While there was no cursing of “Money and the Ethnic Vote” after the Scots voted to keep the United Kingdom united, Scottish First Minister and leader of the separatist movement, Alex Salmond resigned his post. Although he will continue to serve as a Member of Scottish Parliament, he has stepped down as First Minister and will not seek the nomination when his party meets later this year. Two weeks ago, when asked if he would resign in the event of a No vote, Salmond said simply “No.” This political waffling seems to have surprised the British media, but it really shouldn’t come as a surprise to us.
We’re used to our leaders resigning after they fail. Look at Tim Hudak (leader of Ontario’s Progressive Conservatives) when his party lost the election a few months ago. Look back farther to the 2011 federal election, which saw the leaders of two major parties resign: Michael Ignatieff and Gilles Duceppe. Yes, resignations are a common thing for Canadian politicians (I guess our leaders are sore losers) except for those who never had a chance in hell at winning a government. By far the most regular resignations come from the leaders of Separatist parties after they lose a referendum. See: Pauline Marois’ resignation as PQ leader in April. We also have to remember the resignations that abounded after the NO victory in 1995.
After blaming the narrow loss on everyone except the Parti-Quebecois’ poorly thought out policy beliefs, Jacques Parizeau begrudgingly decided to step down, despite having a firm mandate in the National Assembly of Quebec.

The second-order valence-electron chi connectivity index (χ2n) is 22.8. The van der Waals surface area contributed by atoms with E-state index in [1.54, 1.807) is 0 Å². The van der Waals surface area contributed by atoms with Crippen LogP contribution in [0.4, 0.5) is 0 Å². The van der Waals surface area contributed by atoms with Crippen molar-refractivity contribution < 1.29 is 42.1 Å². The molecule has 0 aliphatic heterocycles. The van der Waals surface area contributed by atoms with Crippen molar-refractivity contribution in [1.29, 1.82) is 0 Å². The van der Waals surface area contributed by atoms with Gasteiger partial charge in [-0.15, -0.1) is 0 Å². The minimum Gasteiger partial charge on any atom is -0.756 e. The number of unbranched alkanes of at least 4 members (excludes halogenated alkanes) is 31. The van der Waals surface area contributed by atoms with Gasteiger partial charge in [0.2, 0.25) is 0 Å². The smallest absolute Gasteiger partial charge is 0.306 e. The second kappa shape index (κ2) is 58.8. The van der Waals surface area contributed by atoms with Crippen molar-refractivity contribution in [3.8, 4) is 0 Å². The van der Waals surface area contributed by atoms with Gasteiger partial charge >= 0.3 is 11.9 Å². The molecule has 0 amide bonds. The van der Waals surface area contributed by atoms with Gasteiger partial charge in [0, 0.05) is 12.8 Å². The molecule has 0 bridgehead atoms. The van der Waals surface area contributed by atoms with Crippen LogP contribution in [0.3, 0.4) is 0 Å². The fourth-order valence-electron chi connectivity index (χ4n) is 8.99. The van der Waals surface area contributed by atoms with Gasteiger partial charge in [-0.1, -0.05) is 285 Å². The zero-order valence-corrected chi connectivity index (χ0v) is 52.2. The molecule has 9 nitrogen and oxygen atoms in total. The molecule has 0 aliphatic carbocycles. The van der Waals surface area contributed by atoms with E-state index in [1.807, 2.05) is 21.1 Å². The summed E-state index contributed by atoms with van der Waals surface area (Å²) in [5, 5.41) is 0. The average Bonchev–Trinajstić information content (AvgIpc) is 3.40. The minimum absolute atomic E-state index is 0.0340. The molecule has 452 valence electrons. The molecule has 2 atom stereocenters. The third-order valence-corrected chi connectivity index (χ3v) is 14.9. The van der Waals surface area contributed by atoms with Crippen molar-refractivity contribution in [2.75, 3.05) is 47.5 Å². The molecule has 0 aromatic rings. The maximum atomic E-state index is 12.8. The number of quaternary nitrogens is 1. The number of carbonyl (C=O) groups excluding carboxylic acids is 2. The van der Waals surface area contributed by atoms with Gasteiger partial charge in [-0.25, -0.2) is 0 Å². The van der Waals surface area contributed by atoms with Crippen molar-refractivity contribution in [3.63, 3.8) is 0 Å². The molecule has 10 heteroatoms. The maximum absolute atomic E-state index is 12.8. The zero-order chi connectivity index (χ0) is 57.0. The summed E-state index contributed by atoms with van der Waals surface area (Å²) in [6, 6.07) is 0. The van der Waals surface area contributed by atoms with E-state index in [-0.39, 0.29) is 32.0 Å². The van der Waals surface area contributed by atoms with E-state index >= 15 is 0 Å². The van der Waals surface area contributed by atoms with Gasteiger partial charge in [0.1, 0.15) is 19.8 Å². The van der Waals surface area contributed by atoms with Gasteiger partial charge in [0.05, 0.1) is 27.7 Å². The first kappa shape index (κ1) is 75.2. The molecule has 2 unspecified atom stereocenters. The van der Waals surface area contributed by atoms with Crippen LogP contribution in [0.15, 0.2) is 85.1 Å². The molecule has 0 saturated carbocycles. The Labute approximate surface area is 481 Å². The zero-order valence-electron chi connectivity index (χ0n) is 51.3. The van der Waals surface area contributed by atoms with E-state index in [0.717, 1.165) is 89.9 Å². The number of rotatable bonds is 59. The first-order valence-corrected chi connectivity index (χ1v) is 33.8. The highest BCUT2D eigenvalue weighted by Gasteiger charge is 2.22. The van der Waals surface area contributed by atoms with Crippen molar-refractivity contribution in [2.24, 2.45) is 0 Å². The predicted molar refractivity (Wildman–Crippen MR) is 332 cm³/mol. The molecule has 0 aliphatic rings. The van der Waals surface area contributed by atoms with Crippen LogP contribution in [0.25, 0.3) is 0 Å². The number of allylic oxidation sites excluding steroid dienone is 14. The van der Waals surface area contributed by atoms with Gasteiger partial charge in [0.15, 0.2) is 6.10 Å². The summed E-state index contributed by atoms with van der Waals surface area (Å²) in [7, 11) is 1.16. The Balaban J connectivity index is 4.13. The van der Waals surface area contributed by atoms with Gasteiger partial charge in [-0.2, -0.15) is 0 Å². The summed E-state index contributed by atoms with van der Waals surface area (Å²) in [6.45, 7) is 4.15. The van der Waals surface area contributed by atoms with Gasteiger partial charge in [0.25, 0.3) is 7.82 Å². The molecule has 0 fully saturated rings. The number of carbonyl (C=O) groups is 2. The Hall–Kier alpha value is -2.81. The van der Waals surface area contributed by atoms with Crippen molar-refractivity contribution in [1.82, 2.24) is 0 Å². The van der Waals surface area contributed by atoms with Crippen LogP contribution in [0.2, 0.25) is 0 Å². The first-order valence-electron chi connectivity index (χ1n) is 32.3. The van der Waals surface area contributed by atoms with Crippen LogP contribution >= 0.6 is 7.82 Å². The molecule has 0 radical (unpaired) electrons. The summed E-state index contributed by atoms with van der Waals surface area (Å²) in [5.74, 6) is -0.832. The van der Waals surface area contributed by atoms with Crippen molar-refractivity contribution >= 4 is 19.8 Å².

Then began the race to become the next future King of Quebec! Lucien Bouchard became the obvious front runner and, once he won the premiership, the animosity between him and Parizeau was made into the butt of frequent jokes. The question on the minds of everyone who cares about the future career of the former Scottish First Minister is who will succeed him. It is suggested that Nicola Sturgeon (Deputy Scottish First Minister) may be Salmond’s Bouchard. She’s only been elected as a representative of a constituency twice, but she has the power hungry drive we see in so many Quebec politicians who suckle at the teat of power until they are ready to throw off the bonds of alliance which tied them to their mentors. Granted, in some cases their mentor died, but Sturgeon is smart, ambitious, and Salmond’s second in command. She’ll be perfect to lead the SNP as it works with David Cameron’s government (and the subsequent ministry) to devolve further powers to Scotland. However another potential candidate could be Groundskeeper Willie.
Although he only expressed interest in ruling and independent Scotland he could still be interested in holding power in a Scotland with devolved powers.
I wonder if the potential candidates will stick up for Wales, Northern Ireland, Cornwall, Yorkshire, and other regions of the UK who want devolution. As Canada’s “Mother Country” embarks on the path that all of her more successful colonies undertook over a century ago, it shall be interesting to see how things work out in this modern world of ours. Britain, I must tell you that Canada, Australia, India, South Africa, and (to a lesser degree) the United States salute you. You’ll have a lot of fun working on hammering out a constitution for a modern western power. We certainly did.